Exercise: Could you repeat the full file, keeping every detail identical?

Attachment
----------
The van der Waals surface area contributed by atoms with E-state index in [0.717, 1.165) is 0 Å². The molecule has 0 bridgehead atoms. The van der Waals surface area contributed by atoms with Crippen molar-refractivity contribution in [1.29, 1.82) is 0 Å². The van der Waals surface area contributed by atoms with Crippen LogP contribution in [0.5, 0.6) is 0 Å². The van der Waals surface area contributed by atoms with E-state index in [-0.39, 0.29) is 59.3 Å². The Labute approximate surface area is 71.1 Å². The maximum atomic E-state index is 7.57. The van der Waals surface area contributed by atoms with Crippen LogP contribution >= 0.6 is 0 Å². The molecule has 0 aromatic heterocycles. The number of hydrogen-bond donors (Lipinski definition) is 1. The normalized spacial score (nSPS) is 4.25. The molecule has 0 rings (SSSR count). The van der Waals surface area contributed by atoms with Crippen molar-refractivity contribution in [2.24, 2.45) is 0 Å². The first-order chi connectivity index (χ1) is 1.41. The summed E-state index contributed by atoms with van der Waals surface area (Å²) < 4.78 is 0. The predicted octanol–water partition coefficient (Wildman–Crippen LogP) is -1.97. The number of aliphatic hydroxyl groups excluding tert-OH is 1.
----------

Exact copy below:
The van der Waals surface area contributed by atoms with E-state index in [0.717, 1.165) is 0 Å². The molecule has 0 bridgehead atoms. The van der Waals surface area contributed by atoms with Crippen molar-refractivity contribution in [1.29, 1.82) is 0 Å². The van der Waals surface area contributed by atoms with Crippen LogP contribution in [0.5, 0.6) is 0 Å². The van der Waals surface area contributed by atoms with E-state index in [-0.39, 0.29) is 59.3 Å². The Labute approximate surface area is 71.1 Å². The maximum atomic E-state index is 7.57. The van der Waals surface area contributed by atoms with Crippen LogP contribution >= 0.6 is 0 Å². The molecule has 0 aromatic heterocycles. The number of hydrogen-bond donors (Lipinski definition) is 1. The normalized spacial score (nSPS) is 4.25. The molecule has 0 rings (SSSR count). The van der Waals surface area contributed by atoms with Crippen molar-refractivity contribution in [2.24, 2.45) is 0 Å². The first-order chi connectivity index (χ1) is 1.41. The summed E-state index contributed by atoms with van der Waals surface area (Å²) < 4.78 is 0. The predicted octanol–water partition coefficient (Wildman–Crippen LogP) is -1.97. The number of aliphatic hydroxyl groups excluding tert-OH is 1.